River City Romance Writers 2013 Writer’s Retreat

Promise of a new dayHome from another River City Romance Writer’s retreat and once again I have to say it was the best one ever!

Yes, I say this every year.  But I meant it every year too.

This year, author Candace Havens was our featured speaker, plus we had Karen Block, Turquoise Morning Press editor, and Pasha Carisle, Entangled Publishing copy editor.

We had a great time!  Everything from story element editing  to copy editing tips, research (in the form of a lap dance lesson and a mixology session-woot!), and networking (met some wonderful new writers and editors, plus caught up with several I’ve known for years).  But  most importantly, I’ve got inspired again.  As an author, writing is your business.  It is what you are and what you do.  Period.  Doesn’t matter if you feel like it, doesn’t matter if what you just wrote is the biggest pile of donkey crap ever, and it doesn’t matter if distractions are in overdrive at the moment.

Writing. Is. What. You. Do.

Since writing, the actual process of putting words on the page, is largely a lone activity, I find it quite easy to get caught up in the everyday ups and downs of life and the usual speed bumps that come with trying to balance everything.  So while writing is what I do, I sometimes lose a bit of my excitement, joy, and “Feel Good” mojo for it.  This doesn’t mean I get to quit. Oh no, this means I have to dig in harder and keep pushing.

After participating in Candace’s Dream Big and Fast Draft workshops, my “Can Do” spirit is back and shining brightly.  We had a good time learning new things, getting some writing done, and bonding over our respective journeys on this road to publication.  Sometimes, what you need is a break in your normal routine to focus on why you’re doing this to bring your happy feelings back.

I’ve been committed to my 2013 goals since January 1 and I’ve not wavered.  But now a new fire has been lit, a new energy is flowing, and I am chomping at the bit.  It’s the promise of a new day.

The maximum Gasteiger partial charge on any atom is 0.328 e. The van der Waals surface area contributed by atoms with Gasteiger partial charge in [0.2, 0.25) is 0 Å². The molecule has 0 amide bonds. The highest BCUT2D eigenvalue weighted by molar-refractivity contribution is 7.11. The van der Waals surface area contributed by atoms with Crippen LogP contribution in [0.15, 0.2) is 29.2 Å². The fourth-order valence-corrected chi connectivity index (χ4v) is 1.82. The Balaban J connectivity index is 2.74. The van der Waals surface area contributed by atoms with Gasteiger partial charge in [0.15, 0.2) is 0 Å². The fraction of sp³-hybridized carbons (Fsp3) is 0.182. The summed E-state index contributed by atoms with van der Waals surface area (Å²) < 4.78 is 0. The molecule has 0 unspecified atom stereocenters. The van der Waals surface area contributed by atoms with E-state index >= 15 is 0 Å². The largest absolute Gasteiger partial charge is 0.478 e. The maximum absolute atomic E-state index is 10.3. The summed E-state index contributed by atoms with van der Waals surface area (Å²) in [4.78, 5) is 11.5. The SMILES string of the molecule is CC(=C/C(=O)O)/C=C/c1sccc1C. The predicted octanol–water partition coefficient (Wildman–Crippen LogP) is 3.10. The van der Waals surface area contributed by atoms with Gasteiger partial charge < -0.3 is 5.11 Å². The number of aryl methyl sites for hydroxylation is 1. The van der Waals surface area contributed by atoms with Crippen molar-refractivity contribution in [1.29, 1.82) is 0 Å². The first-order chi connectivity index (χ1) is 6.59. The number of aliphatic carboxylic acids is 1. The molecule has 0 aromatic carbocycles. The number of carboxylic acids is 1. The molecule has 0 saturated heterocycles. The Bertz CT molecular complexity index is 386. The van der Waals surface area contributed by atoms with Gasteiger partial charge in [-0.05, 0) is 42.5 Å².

And if that’s not the hallmark of a good retreat, then I don’t know what is. 🙂

River City Romance Writers, RWA chapter #23

I was all set and prepared to do a blog about my local writer’s group, River City Romance Writers.  The plan was to let writers in the Memphis area know what a great group and resource we are.  And we’re not just for romance writers; we have authors of all walks of life here:  suspense, woman’s fiction, paranormal, urban fantasy… You name it, we got it.

 BUT my critique partner and chapter member, Robin Hillyer-Miles  beat me to it by doing excellent write up that was featured in The Commercial Appeal<– click the link to read the  full article and to see a pic of yours truly, along with a few other RCRW members.

Before you head over to The Commercial Appeal to check out the write up, here are a couple of key events we have coming up:

Duel on the Delta contest:
The 20th annual Duel on the Delta contest is open and taking submissions through March 15th.  This is a great contest and excellent way to get your manuscript in front of some of the top editors in the industry. And no I’m not just saying that because it’s my chapter sponsoring it. 🙂  We have an excellent line up of final judges for each category (including editors  from Carina Press, Samhain Publishing, Bethany House, Harlequin, and Oceanview Publishing).  Plus each and every entry is scored by 3 trained judges using a detailed 2 pg score sheet.  Each entrant will receive their submission back with their scores and 3 sets of feedback.  You can’t beat that.  For more information click here.

Spring Retreat: